When I was in 4th grade, I came home sick from school one day to find my mother slaughtering our gaggle of ducks. To be fair, I knew in advance that she was going to do this. But, being nine, I did not really understand the scope or consequences. I went in through the back gate on the advice of my in-town grandma, Nana, who had collected me from school. The first clue was the little rope hanging from a redwood tree, the feathers ringing the inside of the noose. Apparently, that did not work out so well as I found out when I entered the sliding back door off the back patio, an overwhelming stench greeting me and permeating the whole house.
Stunned, I sat in a chair in the family room watching my mother singe feathers at the kitchen sink. After about 10 minutes I asked Nana to take me back to school. She obliged. For a year or two, I would gag every time I went to the freezer in the garage and saw those tiny oblong bodies lying next to the ice cream. Under protest, I never ate a bite then or since.
Today, however, in the capital of Peking Duck, I was cured.
Ty, our tour guide, took us to the “hot and noisy” (a Beijing term to describe the atmosphere) the flagship restaurant of Guang Ju De, a three story restaurant in the center of town, nicknamed Big Duck. There are several other locations, one near a hospital called Sick Duck. We were the only foreigners or Big Noses (da bis?). The ducks are force fed at a ranch outside of town to get them big and fat. “Cruel!” Thing 3, my nine year old, proclaimed.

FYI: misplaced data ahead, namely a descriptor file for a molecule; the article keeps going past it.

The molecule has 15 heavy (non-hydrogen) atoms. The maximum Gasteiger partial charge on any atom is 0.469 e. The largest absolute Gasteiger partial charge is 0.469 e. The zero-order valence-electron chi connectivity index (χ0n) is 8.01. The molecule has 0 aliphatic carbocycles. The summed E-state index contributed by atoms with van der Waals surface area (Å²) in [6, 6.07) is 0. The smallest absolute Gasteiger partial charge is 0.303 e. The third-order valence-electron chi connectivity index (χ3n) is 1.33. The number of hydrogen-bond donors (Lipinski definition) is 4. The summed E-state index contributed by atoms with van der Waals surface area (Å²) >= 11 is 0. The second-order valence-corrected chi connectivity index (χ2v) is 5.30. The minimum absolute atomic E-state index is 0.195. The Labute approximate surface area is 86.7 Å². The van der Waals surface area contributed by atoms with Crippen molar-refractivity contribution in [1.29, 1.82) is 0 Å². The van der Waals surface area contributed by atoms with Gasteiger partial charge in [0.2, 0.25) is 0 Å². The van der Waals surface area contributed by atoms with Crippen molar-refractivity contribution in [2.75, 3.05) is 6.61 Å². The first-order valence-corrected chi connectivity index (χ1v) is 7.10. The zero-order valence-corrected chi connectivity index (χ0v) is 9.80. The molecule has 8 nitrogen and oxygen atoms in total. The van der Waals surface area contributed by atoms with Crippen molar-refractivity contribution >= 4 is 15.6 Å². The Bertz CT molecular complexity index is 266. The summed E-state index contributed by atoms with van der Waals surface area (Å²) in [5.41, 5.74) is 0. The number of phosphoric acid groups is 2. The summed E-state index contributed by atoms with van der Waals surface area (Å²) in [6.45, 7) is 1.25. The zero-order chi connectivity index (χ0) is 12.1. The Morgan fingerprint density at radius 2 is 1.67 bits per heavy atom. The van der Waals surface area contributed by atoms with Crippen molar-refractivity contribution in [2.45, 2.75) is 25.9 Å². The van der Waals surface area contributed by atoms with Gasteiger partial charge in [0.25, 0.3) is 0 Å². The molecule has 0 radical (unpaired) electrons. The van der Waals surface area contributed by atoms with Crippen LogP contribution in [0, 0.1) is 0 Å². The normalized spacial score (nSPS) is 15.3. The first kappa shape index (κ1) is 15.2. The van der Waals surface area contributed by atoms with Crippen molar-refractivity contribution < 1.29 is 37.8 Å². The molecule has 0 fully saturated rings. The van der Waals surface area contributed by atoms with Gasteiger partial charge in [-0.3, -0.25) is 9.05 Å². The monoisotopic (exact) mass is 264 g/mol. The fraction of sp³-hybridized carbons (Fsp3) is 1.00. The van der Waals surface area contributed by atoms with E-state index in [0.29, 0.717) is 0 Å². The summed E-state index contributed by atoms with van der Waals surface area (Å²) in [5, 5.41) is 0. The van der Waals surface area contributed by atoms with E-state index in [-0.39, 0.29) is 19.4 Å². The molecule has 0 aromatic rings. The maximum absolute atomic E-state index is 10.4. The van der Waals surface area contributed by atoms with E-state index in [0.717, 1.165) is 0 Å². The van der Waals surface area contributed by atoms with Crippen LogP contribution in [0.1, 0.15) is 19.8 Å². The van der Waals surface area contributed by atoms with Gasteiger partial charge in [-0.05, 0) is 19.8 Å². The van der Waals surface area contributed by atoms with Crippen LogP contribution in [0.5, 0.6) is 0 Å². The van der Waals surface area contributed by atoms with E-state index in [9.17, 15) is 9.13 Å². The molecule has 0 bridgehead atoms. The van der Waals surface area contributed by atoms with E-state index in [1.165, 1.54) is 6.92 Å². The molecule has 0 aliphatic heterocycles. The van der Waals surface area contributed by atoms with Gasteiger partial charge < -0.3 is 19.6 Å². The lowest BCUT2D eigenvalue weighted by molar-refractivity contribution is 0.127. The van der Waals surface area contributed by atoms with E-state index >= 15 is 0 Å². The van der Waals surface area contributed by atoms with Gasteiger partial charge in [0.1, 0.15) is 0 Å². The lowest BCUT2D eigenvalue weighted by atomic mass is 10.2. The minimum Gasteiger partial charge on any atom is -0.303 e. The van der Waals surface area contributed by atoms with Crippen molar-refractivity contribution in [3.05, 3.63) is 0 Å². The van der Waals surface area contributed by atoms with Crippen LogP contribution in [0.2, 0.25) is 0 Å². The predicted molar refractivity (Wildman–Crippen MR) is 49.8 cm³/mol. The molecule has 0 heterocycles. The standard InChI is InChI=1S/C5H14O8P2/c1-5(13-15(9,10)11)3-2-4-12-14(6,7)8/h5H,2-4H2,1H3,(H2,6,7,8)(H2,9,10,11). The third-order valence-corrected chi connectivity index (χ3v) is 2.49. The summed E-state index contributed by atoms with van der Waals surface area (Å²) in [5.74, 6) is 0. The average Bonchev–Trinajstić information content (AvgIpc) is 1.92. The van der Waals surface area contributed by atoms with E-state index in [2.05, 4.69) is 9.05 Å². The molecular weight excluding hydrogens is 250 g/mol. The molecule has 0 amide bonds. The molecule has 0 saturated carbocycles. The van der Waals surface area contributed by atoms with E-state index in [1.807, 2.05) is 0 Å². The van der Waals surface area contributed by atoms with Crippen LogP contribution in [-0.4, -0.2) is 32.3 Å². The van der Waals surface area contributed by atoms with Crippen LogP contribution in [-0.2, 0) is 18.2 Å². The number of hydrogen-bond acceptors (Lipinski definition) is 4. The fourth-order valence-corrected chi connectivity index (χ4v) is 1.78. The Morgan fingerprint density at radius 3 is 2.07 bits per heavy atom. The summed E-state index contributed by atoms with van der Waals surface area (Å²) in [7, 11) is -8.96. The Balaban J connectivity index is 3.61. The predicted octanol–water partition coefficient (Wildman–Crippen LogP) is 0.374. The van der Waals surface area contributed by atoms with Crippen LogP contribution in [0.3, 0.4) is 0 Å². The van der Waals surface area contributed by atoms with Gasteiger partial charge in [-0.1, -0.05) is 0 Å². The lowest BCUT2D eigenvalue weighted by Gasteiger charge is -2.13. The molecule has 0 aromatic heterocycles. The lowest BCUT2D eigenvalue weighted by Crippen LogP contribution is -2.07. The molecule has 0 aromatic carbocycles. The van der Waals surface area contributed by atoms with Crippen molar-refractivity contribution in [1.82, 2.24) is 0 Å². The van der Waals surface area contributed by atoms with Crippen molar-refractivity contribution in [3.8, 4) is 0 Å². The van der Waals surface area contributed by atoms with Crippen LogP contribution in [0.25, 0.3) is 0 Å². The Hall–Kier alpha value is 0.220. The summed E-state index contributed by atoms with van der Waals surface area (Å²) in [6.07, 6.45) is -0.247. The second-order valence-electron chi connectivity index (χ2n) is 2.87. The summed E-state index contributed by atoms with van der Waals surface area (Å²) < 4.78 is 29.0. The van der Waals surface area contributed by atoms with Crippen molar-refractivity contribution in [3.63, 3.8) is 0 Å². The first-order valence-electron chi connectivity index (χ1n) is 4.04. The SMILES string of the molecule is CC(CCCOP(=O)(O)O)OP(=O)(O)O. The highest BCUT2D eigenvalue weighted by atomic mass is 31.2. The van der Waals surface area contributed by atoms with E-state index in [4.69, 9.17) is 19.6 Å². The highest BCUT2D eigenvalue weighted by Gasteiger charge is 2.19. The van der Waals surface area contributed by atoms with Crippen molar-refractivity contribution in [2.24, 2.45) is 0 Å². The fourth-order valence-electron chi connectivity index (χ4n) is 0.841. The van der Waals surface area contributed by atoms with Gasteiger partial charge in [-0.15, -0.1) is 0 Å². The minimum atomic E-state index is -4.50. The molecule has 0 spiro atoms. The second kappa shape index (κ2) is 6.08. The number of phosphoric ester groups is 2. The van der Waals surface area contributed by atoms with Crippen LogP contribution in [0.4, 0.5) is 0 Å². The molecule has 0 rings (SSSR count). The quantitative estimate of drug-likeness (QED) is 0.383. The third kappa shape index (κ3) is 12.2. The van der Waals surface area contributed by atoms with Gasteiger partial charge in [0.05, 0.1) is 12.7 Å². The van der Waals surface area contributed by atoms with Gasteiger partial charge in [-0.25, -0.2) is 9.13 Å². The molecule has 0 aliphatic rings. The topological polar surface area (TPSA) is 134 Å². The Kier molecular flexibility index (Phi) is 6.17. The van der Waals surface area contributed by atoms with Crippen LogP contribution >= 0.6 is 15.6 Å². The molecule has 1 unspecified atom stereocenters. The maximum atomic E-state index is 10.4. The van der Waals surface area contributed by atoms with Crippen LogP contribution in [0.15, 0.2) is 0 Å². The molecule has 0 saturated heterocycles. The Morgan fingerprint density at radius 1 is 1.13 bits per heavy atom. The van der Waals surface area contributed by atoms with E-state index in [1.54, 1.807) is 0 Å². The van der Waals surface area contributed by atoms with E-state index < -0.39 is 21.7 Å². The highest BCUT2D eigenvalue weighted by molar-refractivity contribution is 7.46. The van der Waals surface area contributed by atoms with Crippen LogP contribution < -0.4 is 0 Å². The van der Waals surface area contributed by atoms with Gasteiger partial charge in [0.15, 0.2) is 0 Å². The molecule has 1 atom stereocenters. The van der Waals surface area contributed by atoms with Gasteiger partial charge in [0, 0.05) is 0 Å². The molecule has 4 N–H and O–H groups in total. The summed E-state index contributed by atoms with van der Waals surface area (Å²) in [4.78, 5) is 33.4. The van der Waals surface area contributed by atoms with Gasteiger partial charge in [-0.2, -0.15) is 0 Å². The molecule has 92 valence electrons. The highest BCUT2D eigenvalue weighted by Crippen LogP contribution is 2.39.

We ordered the set meal and a few other items, nicely labeled in English, along with our one big roasted crispy brown duck. The duck was a far cry from the pale and puny imitator my mother served up in the early Seventies. Robust, it fairly gleamed with confidence, knowing it would satisfy all comers. The duck slicer, if he is worth his salt, can slice the duck into 186 slices of crispy duck skin and meat. Bundle a few slices in a pancake with some plum sauce and scallion and you have a tasty little packet of duck love. Things 2 & 3 abstained from the duck fest. Thing 2 had had two duck sandwiches the day before which did not settle well with his tummy, the contents of which came rushing back at him at 11:30 at night the day before. Thing 3 balked on grounds of cruelty. Sigh. That is the sound of history repeating itself.
We received a certificate in an envelope with the trillionth duck number served since 1864 which I think I will frame for posterity. On the one hand, I am glad my mother is not tromping everywhere with us. The sights here involve a lot of walking. Today, for instance, we saw the Capital Museum and the Temple of Heaven and a group of Chinese families with adopted Chinese babies, a sight the tour guide had never seen before. Maybe we can just go on a food tour instead?